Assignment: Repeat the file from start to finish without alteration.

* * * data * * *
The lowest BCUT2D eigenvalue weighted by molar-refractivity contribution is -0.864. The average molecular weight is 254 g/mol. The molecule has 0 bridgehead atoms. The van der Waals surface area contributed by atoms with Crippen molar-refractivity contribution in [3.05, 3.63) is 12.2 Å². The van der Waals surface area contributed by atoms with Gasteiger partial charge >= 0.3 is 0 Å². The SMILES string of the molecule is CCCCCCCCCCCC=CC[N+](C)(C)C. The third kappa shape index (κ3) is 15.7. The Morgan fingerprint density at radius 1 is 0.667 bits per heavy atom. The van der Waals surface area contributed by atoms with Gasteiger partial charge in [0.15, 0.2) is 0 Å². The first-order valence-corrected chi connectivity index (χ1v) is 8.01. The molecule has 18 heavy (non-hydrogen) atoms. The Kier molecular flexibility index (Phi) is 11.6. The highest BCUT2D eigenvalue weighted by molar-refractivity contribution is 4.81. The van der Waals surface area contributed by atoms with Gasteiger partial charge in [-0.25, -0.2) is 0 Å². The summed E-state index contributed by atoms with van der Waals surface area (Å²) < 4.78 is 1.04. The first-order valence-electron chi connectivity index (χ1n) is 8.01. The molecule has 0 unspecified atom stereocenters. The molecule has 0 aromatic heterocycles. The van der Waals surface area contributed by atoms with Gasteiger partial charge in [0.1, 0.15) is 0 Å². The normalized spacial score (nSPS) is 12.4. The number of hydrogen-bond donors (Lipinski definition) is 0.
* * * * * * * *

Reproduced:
The lowest BCUT2D eigenvalue weighted by molar-refractivity contribution is -0.864. The average molecular weight is 254 g/mol. The molecule has 0 bridgehead atoms. The van der Waals surface area contributed by atoms with Crippen molar-refractivity contribution in [3.05, 3.63) is 12.2 Å². The van der Waals surface area contributed by atoms with Gasteiger partial charge >= 0.3 is 0 Å². The SMILES string of the molecule is CCCCCCCCCCCC=CC[N+](C)(C)C. The third kappa shape index (κ3) is 15.7. The Morgan fingerprint density at radius 1 is 0.667 bits per heavy atom. The van der Waals surface area contributed by atoms with Gasteiger partial charge in [0.15, 0.2) is 0 Å². The first-order valence-corrected chi connectivity index (χ1v) is 8.01. The molecule has 18 heavy (non-hydrogen) atoms. The Kier molecular flexibility index (Phi) is 11.6. The highest BCUT2D eigenvalue weighted by molar-refractivity contribution is 4.81. The van der Waals surface area contributed by atoms with Gasteiger partial charge in [-0.25, -0.2) is 0 Å². The summed E-state index contributed by atoms with van der Waals surface area (Å²) < 4.78 is 1.04. The first-order valence-electron chi connectivity index (χ1n) is 8.01. The molecule has 0 unspecified atom stereocenters. The molecule has 0 aromatic heterocycles. The van der Waals surface area contributed by atoms with Gasteiger partial charge in [0.1, 0.15) is 0 Å². The normalized spacial score (nSPS) is 12.4. The number of hydrogen-bond donors (Lipinski definition) is 0.